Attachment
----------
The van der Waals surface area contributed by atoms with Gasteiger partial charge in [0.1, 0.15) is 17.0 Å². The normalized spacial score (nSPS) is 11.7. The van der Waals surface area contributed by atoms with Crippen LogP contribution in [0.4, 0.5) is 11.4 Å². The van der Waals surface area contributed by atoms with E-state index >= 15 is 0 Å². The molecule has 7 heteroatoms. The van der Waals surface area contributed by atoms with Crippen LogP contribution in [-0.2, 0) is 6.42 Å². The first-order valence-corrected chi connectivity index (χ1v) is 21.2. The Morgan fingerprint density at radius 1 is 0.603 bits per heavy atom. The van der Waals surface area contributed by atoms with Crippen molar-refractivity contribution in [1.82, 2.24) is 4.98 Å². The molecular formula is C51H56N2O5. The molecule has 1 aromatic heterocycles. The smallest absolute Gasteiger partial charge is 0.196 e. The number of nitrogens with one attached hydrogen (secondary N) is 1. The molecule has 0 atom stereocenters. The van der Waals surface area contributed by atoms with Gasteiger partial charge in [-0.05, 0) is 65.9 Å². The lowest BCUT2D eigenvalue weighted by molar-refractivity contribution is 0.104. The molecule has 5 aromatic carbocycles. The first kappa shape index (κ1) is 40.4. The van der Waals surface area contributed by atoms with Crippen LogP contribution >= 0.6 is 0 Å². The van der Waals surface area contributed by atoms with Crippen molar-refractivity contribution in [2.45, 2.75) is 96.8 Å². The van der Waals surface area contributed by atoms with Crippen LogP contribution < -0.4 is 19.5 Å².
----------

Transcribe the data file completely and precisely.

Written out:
The van der Waals surface area contributed by atoms with Gasteiger partial charge in [0.1, 0.15) is 17.0 Å². The normalized spacial score (nSPS) is 11.7. The van der Waals surface area contributed by atoms with Crippen LogP contribution in [0.4, 0.5) is 11.4 Å². The van der Waals surface area contributed by atoms with E-state index >= 15 is 0 Å². The molecule has 7 heteroatoms. The van der Waals surface area contributed by atoms with Crippen LogP contribution in [-0.2, 0) is 6.42 Å². The first-order valence-corrected chi connectivity index (χ1v) is 21.2. The Morgan fingerprint density at radius 1 is 0.603 bits per heavy atom. The van der Waals surface area contributed by atoms with Crippen molar-refractivity contribution in [1.82, 2.24) is 4.98 Å². The molecular formula is C51H56N2O5. The molecule has 1 aromatic heterocycles. The smallest absolute Gasteiger partial charge is 0.196 e. The number of nitrogens with one attached hydrogen (secondary N) is 1. The molecule has 0 atom stereocenters. The van der Waals surface area contributed by atoms with Gasteiger partial charge in [-0.05, 0) is 65.9 Å². The lowest BCUT2D eigenvalue weighted by molar-refractivity contribution is 0.104. The molecule has 5 aromatic carbocycles. The first kappa shape index (κ1) is 40.4. The van der Waals surface area contributed by atoms with Crippen LogP contribution >= 0.6 is 0 Å². The van der Waals surface area contributed by atoms with Crippen molar-refractivity contribution in [2.45, 2.75) is 96.8 Å². The van der Waals surface area contributed by atoms with Crippen LogP contribution < -0.4 is 19.5 Å².